The “refugee crisis” prompted the urge to ensure the functioning of the Schengen area and the Common European Asylum System (CEAS), the need to operationally assist those Member States most affected by the sudden and extraordinary arrival of mixed migratory flows, and the convenience to effectively and uniformly implement the European Union (EU) measures adopted in regards to migration, asylum and border management matters. This thesis analyzes the evolution of the operational tasks bestowed upon Frontex, Easo and Europol. Special attention is paid to the expansion of the legal mandates of these agencies, the reinforcement of the activities they undertake in practice on the ground, and to what extent a gap exists between these two dimensions.
From the analysis of the evolution of the operational tasks of Frontex, Easo and Europol, this thesis makes four main contributions. First, it explores the establishment and early operational functions conferred to Frontex, Easo and Europol within the institutional framework of the Area of Freedom, Security and Justice (AFSJ). Second, it defines and classifies Frontex, Easo and Europol as EU decentralized agencies, which are clearly distinguished by their operational powers. The internal administrative organization and governance of Frontex, Easo and Europol is also studied, as to determine the influence and actual control that the Member States may exert over the increasing operational powers these agencies are conferred. Third, it comparatively analyzes the reinforcement of the operational tasks vested in Frontex, Easo and Europol, as well as the extent of their assistance on the ground and influence on the implementation prerogatives of the national authorities. Fourth, it addresses the increasing bilateral and multilateral inter-agency cooperation between Frontex, Easo and Europol. In particular, the expanded multilateral and operational cooperation that takes place in the recently designed hotspots is studied.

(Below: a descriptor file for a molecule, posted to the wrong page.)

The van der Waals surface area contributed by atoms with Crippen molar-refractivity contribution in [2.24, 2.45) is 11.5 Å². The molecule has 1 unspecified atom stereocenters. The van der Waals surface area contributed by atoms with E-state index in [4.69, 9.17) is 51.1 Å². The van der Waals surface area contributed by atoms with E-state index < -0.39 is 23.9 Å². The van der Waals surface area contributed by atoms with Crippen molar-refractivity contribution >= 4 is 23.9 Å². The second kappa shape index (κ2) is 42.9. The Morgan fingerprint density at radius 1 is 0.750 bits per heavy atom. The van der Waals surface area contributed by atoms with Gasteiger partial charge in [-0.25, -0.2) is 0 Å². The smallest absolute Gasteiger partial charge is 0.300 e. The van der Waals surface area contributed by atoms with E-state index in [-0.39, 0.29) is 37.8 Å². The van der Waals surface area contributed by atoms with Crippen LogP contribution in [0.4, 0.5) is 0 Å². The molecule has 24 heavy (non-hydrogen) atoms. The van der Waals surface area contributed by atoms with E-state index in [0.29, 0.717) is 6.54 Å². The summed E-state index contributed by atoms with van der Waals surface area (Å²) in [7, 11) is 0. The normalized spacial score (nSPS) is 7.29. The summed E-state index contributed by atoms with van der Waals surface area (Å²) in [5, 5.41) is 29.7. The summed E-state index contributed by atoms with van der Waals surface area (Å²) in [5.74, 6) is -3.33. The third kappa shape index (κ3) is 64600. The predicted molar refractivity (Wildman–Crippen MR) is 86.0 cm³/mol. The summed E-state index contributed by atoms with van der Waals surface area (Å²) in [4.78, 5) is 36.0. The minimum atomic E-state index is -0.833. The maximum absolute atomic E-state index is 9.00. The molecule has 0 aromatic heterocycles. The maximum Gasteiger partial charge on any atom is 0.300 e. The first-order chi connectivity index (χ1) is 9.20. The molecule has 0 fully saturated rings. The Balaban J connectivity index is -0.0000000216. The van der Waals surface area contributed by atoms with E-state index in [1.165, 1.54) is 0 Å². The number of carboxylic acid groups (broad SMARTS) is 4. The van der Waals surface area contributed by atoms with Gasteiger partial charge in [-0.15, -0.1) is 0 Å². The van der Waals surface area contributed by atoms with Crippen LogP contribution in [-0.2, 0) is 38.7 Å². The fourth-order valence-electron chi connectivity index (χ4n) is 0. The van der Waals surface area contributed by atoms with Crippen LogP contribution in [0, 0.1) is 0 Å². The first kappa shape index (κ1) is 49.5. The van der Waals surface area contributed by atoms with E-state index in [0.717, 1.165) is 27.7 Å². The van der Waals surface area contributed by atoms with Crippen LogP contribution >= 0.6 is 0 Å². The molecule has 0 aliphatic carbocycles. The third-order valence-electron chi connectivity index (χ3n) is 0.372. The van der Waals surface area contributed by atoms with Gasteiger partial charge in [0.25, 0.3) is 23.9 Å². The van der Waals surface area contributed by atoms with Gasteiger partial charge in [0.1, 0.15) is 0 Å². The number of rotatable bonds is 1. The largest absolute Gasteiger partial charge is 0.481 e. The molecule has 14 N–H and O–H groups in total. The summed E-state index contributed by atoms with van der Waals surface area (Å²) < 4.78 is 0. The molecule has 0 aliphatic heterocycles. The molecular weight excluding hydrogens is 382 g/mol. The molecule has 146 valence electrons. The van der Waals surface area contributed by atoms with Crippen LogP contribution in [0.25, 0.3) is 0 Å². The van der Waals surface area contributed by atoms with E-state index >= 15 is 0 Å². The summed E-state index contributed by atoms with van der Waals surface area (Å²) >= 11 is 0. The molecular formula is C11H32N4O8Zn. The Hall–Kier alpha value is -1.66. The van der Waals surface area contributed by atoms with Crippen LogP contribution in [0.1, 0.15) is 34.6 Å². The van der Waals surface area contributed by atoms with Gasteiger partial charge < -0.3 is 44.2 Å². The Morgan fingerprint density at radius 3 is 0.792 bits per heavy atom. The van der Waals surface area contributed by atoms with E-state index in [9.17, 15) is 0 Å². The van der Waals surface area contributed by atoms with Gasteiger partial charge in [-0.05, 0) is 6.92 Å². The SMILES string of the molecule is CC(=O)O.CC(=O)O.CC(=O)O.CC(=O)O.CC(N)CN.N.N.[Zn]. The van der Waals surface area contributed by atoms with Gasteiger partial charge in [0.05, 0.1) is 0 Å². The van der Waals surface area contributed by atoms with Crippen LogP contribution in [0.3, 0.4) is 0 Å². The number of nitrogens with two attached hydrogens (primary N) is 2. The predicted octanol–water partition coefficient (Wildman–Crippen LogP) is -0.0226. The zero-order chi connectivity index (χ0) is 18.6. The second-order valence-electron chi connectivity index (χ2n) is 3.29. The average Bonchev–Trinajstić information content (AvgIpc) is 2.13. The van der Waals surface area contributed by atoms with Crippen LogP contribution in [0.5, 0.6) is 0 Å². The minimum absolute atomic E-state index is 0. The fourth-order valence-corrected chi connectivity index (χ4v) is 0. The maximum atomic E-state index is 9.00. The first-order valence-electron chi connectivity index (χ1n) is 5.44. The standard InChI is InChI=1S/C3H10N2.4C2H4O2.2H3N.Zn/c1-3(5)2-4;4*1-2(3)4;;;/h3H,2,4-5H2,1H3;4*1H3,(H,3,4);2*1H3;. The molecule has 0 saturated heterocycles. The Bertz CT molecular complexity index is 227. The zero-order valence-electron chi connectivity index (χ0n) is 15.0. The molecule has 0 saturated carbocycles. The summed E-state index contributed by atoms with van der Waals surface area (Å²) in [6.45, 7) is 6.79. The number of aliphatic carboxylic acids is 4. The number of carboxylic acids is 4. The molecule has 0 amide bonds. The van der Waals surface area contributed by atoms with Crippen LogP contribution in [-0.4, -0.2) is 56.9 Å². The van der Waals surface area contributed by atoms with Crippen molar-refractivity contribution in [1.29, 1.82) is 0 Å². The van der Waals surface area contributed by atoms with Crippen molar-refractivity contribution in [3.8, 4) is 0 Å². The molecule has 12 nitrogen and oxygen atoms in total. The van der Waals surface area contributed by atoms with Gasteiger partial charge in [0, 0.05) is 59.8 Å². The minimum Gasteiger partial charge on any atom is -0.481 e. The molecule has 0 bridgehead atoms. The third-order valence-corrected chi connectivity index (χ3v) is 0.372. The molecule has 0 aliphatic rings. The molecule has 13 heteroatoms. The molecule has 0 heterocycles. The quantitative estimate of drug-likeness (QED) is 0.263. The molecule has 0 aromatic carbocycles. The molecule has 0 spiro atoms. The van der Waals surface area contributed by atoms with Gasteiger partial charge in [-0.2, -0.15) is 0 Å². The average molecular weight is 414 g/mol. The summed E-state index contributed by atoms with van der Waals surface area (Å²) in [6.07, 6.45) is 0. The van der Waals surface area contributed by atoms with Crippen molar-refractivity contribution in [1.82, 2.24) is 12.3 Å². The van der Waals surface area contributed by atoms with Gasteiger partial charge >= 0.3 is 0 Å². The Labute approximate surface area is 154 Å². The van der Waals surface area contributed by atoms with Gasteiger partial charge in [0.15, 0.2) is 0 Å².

This thesis concludes by highlighting two trends in the administration of the AFSJ, and specifically, the common border management, asylum and migration matters. On the one hand, while the new legal frameworks of Frontex, Easo and Europol continue to stress that their operational roles are limited to providing the competent national authorities with the technical assistance they may require, it has been studied that the tasks on the ground of Frontex, Easo, and, to a more limited extent, Europol, have a clear operational nature. On the other hand, Frontex, Easo and Europol are increasingly involved in guaranteeing the effective and uniform implementation of the EU migration, asylum and border management measures, as well as ensuring that the Member States do not jeopardize the functioning of the Schengen area and the CEAS.